Friday, February 4, 2011

Habits and Welfare

After I woke up yesterday evening, I fought the discomfort and exhaustion. I had to stay awake for just a little while longer. The little longer turned into all night and now I'm back where I was before: exhausted, but not able to sleep for fear of sleeping far longer than I should.

I have much to do today. My to do list:

  • Fill out the annual lease papers. If I don't turn them in this morning, I am pretty much homeless.
  • Pay my rent.
  • Fill my prescriptions from my hospital stay.
  • Buy socks for the gym. (Does anyone else have a hard time keeping track of socks? I wear each pair once and then they disappear. Fancy that.)
  • Go to the gym.
  • Finish cleaning up my house.
  • Get a few loads of laundry done. Including put away. That's the part I struggle with the most.

That's quite a lot for someone as sedentary as myself. But I want to be different. I want to change. I want to be someone who lives life, not someone who hides from it. Right? Is that so wrong? Unfortunately, I could wish until I turn blue and I still wouldn't have a life anyone would envy.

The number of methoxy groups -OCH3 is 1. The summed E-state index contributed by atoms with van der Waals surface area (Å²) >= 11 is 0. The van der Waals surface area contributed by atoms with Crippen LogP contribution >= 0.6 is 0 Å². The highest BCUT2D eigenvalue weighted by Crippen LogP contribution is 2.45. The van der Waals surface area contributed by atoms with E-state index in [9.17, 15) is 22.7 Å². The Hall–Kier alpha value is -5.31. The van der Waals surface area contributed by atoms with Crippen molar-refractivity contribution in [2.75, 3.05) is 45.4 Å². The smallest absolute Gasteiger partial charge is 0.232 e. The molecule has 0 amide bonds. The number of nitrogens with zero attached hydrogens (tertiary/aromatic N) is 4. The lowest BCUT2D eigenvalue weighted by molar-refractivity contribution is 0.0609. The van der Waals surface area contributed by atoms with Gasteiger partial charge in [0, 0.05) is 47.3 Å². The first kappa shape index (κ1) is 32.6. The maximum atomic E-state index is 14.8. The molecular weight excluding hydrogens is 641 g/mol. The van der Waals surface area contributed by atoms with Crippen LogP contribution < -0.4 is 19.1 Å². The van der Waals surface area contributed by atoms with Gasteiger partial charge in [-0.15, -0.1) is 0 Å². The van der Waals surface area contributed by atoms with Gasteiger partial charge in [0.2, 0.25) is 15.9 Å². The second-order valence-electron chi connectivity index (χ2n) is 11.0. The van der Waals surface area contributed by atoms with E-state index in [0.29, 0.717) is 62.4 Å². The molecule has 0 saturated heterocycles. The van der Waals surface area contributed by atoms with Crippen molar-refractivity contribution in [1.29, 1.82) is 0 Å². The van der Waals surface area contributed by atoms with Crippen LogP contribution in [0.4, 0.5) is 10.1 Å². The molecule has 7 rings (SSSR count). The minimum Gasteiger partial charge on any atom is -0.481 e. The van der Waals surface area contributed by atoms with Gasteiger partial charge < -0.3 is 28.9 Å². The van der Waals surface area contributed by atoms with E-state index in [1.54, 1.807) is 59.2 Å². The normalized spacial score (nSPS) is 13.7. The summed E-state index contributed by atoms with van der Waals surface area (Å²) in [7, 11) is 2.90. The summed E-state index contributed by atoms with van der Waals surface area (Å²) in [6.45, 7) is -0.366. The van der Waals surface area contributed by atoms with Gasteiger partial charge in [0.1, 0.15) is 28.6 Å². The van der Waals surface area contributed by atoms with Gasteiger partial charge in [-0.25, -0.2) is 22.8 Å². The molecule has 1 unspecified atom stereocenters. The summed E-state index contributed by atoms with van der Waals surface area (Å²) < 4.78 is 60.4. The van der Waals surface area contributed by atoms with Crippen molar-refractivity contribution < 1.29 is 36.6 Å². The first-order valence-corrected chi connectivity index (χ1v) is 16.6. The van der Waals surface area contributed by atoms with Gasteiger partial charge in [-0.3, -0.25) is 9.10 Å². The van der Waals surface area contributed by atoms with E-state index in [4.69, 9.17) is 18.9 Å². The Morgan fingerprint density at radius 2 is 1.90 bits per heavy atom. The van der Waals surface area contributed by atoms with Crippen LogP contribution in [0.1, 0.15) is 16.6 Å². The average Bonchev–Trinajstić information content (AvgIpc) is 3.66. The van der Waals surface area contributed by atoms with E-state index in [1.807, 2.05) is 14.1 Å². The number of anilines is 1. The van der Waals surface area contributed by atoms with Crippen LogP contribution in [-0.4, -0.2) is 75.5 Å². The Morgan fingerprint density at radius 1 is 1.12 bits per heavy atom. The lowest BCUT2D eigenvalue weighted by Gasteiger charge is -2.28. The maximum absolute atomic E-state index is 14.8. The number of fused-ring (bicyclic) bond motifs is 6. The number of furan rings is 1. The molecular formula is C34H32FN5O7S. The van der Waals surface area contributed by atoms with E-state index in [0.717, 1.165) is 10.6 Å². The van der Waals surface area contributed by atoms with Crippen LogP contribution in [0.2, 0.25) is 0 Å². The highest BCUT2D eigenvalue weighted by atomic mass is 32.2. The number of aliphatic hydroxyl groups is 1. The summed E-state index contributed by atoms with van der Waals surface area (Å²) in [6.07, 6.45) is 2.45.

On the 7th I get to return to the office to look for a job. Two hours, every day. That includes travel time, so I might cheat a bit. Oh noes, traffic!  It's just to appease the welfare gods, that they not smite me with benefit withdrawal. I look for a job every day, it's not like I am happy to live off welfare. I don't see why I have to go to a stuffy office with employees that are grossly underqualified for the job. Or at least, they are not competent. My personal case worker at JobSearch uses an ergonomic keyboard and mouse, and she types at about 15 words a minute. And she's telling me the skills I need to have to get a job?

Get a clue, lady. I'm brilliant with computers. The only thing I lack is a piece of god damn paper saying that I listened to enough stuffy old people to be able to handle customer service. Which I think is a load of bullshit, because I fucking love customer service and conflict resolution. I don't need a piece of paper to tell me what I already know I am good at.

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